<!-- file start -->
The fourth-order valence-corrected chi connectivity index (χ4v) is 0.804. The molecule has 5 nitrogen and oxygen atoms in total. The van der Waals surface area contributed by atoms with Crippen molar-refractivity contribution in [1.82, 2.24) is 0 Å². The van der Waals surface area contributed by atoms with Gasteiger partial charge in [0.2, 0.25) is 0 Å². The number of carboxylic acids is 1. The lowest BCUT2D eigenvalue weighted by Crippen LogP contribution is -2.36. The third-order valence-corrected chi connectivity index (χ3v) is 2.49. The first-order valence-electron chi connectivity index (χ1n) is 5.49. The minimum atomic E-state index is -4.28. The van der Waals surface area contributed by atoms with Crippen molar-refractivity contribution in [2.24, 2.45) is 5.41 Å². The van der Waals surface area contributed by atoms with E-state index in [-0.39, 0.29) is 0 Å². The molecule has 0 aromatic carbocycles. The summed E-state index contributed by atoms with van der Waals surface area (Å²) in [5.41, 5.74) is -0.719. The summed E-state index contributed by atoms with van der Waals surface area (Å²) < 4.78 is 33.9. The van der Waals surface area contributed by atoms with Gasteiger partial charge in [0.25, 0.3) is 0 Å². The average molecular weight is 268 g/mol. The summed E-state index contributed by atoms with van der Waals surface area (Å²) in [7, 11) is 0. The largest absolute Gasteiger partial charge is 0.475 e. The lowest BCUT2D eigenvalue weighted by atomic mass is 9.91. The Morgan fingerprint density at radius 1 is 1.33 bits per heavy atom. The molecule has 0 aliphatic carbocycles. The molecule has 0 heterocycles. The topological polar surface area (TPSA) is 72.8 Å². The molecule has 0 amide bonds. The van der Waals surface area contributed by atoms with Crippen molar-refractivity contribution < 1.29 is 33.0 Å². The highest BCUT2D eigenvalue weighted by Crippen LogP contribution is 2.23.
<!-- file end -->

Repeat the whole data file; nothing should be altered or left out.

The fourth-order valence-corrected chi connectivity index (χ4v) is 0.804. The molecule has 5 nitrogen and oxygen atoms in total. The van der Waals surface area contributed by atoms with Crippen molar-refractivity contribution in [1.82, 2.24) is 0 Å². The van der Waals surface area contributed by atoms with Gasteiger partial charge in [0.2, 0.25) is 0 Å². The number of carboxylic acids is 1. The lowest BCUT2D eigenvalue weighted by Crippen LogP contribution is -2.36. The third-order valence-corrected chi connectivity index (χ3v) is 2.49. The first-order valence-electron chi connectivity index (χ1n) is 5.49. The minimum atomic E-state index is -4.28. The van der Waals surface area contributed by atoms with Crippen molar-refractivity contribution in [2.24, 2.45) is 5.41 Å². The van der Waals surface area contributed by atoms with E-state index in [-0.39, 0.29) is 0 Å². The molecule has 0 aromatic carbocycles. The summed E-state index contributed by atoms with van der Waals surface area (Å²) in [5.41, 5.74) is -0.719. The summed E-state index contributed by atoms with van der Waals surface area (Å²) < 4.78 is 33.9. The van der Waals surface area contributed by atoms with Gasteiger partial charge in [0.25, 0.3) is 0 Å². The average molecular weight is 268 g/mol. The summed E-state index contributed by atoms with van der Waals surface area (Å²) in [7, 11) is 0. The largest absolute Gasteiger partial charge is 0.475 e. The lowest BCUT2D eigenvalue weighted by atomic mass is 9.91. The Morgan fingerprint density at radius 1 is 1.33 bits per heavy atom. The molecule has 0 aliphatic carbocycles. The molecule has 0 heterocycles. The topological polar surface area (TPSA) is 72.8 Å². The molecule has 0 amide bonds. The van der Waals surface area contributed by atoms with Crippen molar-refractivity contribution < 1.29 is 33.0 Å². The highest BCUT2D eigenvalue weighted by Crippen LogP contribution is 2.23.